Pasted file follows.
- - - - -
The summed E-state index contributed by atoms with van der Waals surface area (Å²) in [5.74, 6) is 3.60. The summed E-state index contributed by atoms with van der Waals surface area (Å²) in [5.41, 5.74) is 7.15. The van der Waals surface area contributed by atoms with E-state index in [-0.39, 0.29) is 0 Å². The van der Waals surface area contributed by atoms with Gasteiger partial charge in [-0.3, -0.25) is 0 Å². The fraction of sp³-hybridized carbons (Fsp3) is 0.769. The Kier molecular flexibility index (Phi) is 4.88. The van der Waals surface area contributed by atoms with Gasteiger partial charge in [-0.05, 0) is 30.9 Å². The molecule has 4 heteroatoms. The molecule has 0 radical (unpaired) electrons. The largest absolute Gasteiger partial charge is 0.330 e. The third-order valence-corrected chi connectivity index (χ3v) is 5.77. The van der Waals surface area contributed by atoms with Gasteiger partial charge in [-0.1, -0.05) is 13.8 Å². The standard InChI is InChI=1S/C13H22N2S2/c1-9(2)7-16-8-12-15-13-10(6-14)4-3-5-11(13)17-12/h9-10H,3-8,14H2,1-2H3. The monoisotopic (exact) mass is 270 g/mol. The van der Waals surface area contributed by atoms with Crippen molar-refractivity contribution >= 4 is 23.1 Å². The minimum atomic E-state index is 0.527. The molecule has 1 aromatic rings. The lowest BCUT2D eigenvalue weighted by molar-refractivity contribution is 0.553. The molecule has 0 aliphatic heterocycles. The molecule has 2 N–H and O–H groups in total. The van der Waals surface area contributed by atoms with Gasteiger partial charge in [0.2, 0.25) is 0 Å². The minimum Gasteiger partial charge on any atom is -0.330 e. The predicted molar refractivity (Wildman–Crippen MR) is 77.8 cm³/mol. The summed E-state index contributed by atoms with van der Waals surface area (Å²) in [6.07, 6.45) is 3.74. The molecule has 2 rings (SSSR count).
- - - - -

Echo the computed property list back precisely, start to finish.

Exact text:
The summed E-state index contributed by atoms with van der Waals surface area (Å²) in [5.74, 6) is 3.60. The summed E-state index contributed by atoms with van der Waals surface area (Å²) in [5.41, 5.74) is 7.15. The van der Waals surface area contributed by atoms with E-state index in [-0.39, 0.29) is 0 Å². The van der Waals surface area contributed by atoms with Gasteiger partial charge in [-0.3, -0.25) is 0 Å². The fraction of sp³-hybridized carbons (Fsp3) is 0.769. The Kier molecular flexibility index (Phi) is 4.88. The van der Waals surface area contributed by atoms with Gasteiger partial charge in [-0.05, 0) is 30.9 Å². The molecule has 4 heteroatoms. The molecule has 0 radical (unpaired) electrons. The largest absolute Gasteiger partial charge is 0.330 e. The third-order valence-corrected chi connectivity index (χ3v) is 5.77. The van der Waals surface area contributed by atoms with Gasteiger partial charge in [-0.1, -0.05) is 13.8 Å². The standard InChI is InChI=1S/C13H22N2S2/c1-9(2)7-16-8-12-15-13-10(6-14)4-3-5-11(13)17-12/h9-10H,3-8,14H2,1-2H3. The monoisotopic (exact) mass is 270 g/mol. The van der Waals surface area contributed by atoms with Crippen molar-refractivity contribution >= 4 is 23.1 Å². The minimum atomic E-state index is 0.527. The molecule has 1 aromatic rings. The lowest BCUT2D eigenvalue weighted by molar-refractivity contribution is 0.553. The molecule has 0 aliphatic heterocycles. The molecule has 2 N–H and O–H groups in total. The van der Waals surface area contributed by atoms with Gasteiger partial charge in [0.2, 0.25) is 0 Å². The minimum Gasteiger partial charge on any atom is -0.330 e. The predicted molar refractivity (Wildman–Crippen MR) is 77.8 cm³/mol. The summed E-state index contributed by atoms with van der Waals surface area (Å²) in [6.07, 6.45) is 3.74. The molecule has 2 rings (SSSR count).